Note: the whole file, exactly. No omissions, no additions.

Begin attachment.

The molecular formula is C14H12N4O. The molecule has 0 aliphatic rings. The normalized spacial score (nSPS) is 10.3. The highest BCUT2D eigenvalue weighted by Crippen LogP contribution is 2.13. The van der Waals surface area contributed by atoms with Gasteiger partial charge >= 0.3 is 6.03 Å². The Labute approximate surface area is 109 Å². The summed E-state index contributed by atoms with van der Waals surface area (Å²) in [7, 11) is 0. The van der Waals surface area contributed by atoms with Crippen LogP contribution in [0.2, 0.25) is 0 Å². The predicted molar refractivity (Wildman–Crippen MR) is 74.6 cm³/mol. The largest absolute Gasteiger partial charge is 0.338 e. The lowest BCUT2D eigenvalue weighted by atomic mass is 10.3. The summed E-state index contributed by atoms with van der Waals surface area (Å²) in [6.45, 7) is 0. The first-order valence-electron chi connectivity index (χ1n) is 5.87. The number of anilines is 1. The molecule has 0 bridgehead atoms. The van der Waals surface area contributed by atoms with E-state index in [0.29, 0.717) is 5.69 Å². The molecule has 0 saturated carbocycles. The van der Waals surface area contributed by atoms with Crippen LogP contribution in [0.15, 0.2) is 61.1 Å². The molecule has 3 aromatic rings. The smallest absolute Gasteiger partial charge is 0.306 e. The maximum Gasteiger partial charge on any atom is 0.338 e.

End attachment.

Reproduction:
The molecular formula is C14H12N4O. The molecule has 0 aliphatic rings. The normalized spacial score (nSPS) is 10.3. The highest BCUT2D eigenvalue weighted by Crippen LogP contribution is 2.13. The van der Waals surface area contributed by atoms with Gasteiger partial charge >= 0.3 is 6.03 Å². The Labute approximate surface area is 109 Å². The summed E-state index contributed by atoms with van der Waals surface area (Å²) in [7, 11) is 0. The van der Waals surface area contributed by atoms with Crippen LogP contribution in [0.2, 0.25) is 0 Å². The predicted molar refractivity (Wildman–Crippen MR) is 74.6 cm³/mol. The largest absolute Gasteiger partial charge is 0.338 e. The lowest BCUT2D eigenvalue weighted by atomic mass is 10.3. The summed E-state index contributed by atoms with van der Waals surface area (Å²) in [6.45, 7) is 0. The first-order valence-electron chi connectivity index (χ1n) is 5.87. The number of anilines is 1. The molecule has 0 bridgehead atoms. The van der Waals surface area contributed by atoms with E-state index in [0.29, 0.717) is 5.69 Å². The molecule has 0 saturated carbocycles. The van der Waals surface area contributed by atoms with Crippen LogP contribution in [0.15, 0.2) is 61.1 Å². The molecule has 3 aromatic rings. The smallest absolute Gasteiger partial charge is 0.306 e. The maximum Gasteiger partial charge on any atom is 0.338 e.